Jindans gravestone to be displayed in UK


JindanA Victorian headstone that marked the temporary resting place of Maharani Jindan Kaur will be unveiled at Ancient House Museum, Thetford, Norfolk UK on March 12.

Maharani was the wife of one eyed Maharaja Ranjit Singh "Lion of Punjab" and mother of Prince Duleep. Jindan Kaur's grandson was Prince Frederick Duleep Singh who gave the historic ancient house to Norfolk town of Thetford.

The 2×2 foot marble stone that had remained untouched beneath catacombs of the old Kensal Green Dissenters Chapel in northwest London for alt a century and half was discovered only last year, stunning experts on the survival of this piece of history.

Chairman of Friends of the Cemetery, Barry Smith, while explaining how the stone was stumbled by accident said "They had found the stone under tonnes of rubble and human remains now, the Grade II listed chapel built in the Greek revival style in 1834.

The stone, blackened by years of mould, was given to a local restorer to put the pieces together and clean marble back to gleaming white.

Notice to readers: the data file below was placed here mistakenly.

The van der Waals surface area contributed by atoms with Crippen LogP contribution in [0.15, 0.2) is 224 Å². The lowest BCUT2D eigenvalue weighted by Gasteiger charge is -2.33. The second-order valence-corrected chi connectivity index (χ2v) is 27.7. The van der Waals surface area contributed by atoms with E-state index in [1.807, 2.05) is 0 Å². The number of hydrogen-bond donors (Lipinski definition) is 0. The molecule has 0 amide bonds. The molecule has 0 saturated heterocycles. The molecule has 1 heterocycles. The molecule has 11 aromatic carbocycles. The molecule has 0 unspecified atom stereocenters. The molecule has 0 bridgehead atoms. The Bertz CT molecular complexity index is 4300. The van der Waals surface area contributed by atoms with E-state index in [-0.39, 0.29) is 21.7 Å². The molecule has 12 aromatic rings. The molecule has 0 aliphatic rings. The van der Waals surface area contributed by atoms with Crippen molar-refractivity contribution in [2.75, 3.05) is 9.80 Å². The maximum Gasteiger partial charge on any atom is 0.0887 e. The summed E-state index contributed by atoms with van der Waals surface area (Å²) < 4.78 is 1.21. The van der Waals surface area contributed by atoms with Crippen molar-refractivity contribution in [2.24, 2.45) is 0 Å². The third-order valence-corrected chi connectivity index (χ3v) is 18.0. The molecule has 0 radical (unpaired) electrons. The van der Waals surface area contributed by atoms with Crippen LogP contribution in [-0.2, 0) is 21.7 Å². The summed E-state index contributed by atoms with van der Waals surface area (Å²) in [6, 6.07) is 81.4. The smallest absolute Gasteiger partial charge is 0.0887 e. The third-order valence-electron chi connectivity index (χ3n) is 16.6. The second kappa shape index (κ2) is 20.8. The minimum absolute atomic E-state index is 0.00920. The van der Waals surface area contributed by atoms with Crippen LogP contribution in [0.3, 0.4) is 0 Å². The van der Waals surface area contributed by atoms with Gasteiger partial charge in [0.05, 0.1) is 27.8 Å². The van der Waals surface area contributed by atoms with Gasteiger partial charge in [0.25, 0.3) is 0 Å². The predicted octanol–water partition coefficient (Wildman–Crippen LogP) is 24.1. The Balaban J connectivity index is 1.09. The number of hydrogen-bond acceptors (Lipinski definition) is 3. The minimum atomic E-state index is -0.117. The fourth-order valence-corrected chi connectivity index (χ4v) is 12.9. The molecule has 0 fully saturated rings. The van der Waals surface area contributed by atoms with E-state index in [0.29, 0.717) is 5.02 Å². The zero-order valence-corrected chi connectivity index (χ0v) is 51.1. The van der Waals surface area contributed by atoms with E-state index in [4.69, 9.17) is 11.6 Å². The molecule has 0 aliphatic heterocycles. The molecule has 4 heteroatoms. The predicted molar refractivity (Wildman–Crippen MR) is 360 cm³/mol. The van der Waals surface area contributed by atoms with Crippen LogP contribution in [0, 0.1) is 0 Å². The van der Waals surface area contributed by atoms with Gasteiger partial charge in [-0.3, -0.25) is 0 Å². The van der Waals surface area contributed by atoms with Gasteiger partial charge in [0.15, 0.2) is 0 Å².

The importance of stone according to Harbinder Singh, director Anglo Sikh Heritage Trail UK, only began to come clear when Sikh Gurmukhi script was seen on a piece of broken stone.

"Belated as it is, importance of the stone cannot be understated. It will not only re-ignite interest in the life and tribulations of this remarkable woman but also graphically demonstrate how Sikh heritage remained literally scattered around the shores of Britain, the country which has significantly influenced and shaped the fate of Sikhs since 1800," claimed Harbinder Singh.

The historian Peter Bance, who translated the inscription said "It was amazing that a relic of late Maharani had been discovered as she was in England for just two-and-half years."

According to him, after Jindan Kaur's death her body was taken to India for last rites, as cremation as per Sikh tradition was illegal in Britain at that time. "This is an exceptional Sikh artifact," added Bance.

In mid 1840's Jindan Kaur had given the British plenty of trouble during her short reign as the Regent of Lahore following death of her husband.

After being toppled from power and sent to exile, British who also called her "Messalina of Punjab" brought her to England where she died in 1863.

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